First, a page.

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The Importance of Story Telling in Data Analytics Featured

The Importance of Story Telling in Data Analytics Natasha Brazil

The most successful data analysts are able to take key data and weave it into a story to convey their point to stakeholders. This is often called a “data story” and is used by analysts who are presenting to an audience who may not understand the intricacies of data. They do this by presenting their findings visually – which is easier for most people to comprehend.  Often time this is through graphs, charts, or other visualization tools like infographics. But is a data story really that important in the world of statistics?

The short answer is “yes.” “Data storytelling gives anyone, regardless of level or skill set, the ability to understand and use data in their jobs every single day,” explains Anna Walsh in a blog post by Narrative Science. A data analyst is able to glance at data and understand critical findings. A stakeholder on the other hand may struggle to find trends in a series of numbers and statistics. The data story bridges the gap between an analyst and to ensure that everyone is on the same page when it comes to predicting trends and correlating facts and findings.

What’s even more important is the way a data story connects different team members allowing them to understand the same information quickly in order to make important decisions. “By providing insights in a way that anyone can understand, in language, data storytelling gives your team what they want—the ability to get the story about what matters to them in seconds,” Walsh notes. It’s no secret that everyone learns differently – by telling a story more people are able to comprehend the message in an easy digestible way.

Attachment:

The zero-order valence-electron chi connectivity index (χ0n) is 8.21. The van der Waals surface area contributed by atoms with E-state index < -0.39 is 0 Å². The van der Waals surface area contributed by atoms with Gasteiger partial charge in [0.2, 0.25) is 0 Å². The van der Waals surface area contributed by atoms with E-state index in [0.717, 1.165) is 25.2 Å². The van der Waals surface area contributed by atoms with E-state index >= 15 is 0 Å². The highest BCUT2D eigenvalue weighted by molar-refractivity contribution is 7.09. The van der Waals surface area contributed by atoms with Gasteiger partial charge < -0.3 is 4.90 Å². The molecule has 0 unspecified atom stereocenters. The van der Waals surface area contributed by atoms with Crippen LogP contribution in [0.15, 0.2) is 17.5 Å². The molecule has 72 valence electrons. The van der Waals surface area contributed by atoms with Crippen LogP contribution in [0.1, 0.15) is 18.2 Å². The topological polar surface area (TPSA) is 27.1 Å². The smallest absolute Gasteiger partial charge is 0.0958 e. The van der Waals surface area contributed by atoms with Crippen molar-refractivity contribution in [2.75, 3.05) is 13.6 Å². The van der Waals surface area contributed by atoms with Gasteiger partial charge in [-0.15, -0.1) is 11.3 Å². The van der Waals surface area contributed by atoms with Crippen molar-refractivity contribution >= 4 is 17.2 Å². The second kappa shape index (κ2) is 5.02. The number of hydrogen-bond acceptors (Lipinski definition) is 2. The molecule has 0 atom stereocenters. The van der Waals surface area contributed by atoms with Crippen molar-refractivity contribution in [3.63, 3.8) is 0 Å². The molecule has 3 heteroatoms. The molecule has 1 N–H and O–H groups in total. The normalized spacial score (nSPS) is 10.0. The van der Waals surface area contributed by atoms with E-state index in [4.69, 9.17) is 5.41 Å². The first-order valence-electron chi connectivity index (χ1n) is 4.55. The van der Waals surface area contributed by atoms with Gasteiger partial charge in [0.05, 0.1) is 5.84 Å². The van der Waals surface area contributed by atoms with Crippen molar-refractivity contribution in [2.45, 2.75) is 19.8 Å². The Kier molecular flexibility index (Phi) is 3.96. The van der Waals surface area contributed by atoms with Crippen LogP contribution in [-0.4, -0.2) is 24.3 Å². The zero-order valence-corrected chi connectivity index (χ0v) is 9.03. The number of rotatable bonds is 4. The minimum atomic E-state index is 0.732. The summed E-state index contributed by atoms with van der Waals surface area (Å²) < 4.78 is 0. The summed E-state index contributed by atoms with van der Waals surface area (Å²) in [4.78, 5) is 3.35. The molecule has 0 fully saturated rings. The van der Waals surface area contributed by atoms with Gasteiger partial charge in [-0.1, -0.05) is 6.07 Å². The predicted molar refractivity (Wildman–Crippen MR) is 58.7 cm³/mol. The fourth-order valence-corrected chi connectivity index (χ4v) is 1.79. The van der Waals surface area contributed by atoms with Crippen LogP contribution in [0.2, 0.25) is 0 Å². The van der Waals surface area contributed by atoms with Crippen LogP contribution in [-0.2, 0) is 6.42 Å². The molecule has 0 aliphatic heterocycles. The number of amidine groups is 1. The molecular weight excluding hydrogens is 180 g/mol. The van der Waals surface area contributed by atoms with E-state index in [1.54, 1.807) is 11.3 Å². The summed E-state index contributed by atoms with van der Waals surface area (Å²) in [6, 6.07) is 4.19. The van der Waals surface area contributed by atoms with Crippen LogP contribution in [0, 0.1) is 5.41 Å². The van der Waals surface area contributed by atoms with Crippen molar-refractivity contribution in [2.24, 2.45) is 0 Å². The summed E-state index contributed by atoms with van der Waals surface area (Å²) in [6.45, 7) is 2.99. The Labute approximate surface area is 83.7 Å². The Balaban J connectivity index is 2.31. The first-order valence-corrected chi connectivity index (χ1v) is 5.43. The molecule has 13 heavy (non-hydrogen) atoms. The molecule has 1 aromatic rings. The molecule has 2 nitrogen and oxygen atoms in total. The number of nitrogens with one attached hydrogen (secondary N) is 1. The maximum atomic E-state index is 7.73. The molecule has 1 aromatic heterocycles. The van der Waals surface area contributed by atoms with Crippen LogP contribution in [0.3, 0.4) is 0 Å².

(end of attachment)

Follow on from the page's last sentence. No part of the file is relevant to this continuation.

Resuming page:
One method to tell a data story is through infographics that incorporate key metrics in an aesthetically pleasing document that anyone from a vice president to a office manager can look at and comprehend key findings. The best infographics have a wide array of graphs that depict trends. The most popular charts include pie charts and bar graphs that show percentages, spend, and other important data. According to Analytiks, infographics are a critical marketing tool because they are “excellent for exploring complex and highly-subjective topics.”

According to Lucidchart – it’s important that a good data story has three components. Data, visuals, and a narrative. Without these three components – the data story falls flat. The article explains, “ Together, these elements put your data into context and pull the most important information into focus for key decision-makers.” Without visualization – a decision maker might be confused as to what they are looking at. Without a narrative – a decision maker may draw the wrong conclusion than an analyst intended. Together – the decision maker will understand what they’re looking at to make intelligent decisions.

Visualizing data has helped companies make smart and calculating decisions that help their businesses succeed. It’s important that data scientists understand that not everyone is a “data person”. Using their key findings to develop a story will help decision makers and key stakeholders comprehend the results and feel confident in their decisions on how to progress the organization forward.

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Danielle Loughnane

Danielle Loughnane earned her B.F.A. in Creative Writing from Emerson College and has currently been working in the data science field since 2015. She is the author of a comic book entitled, “The Superhighs” and wrote a blog from 2011-2015 about working in the restaurant industry called, "Sir I Think You've Had Too Much.” In her spare time she likes reading graphic novels and snuggling with her dogs.

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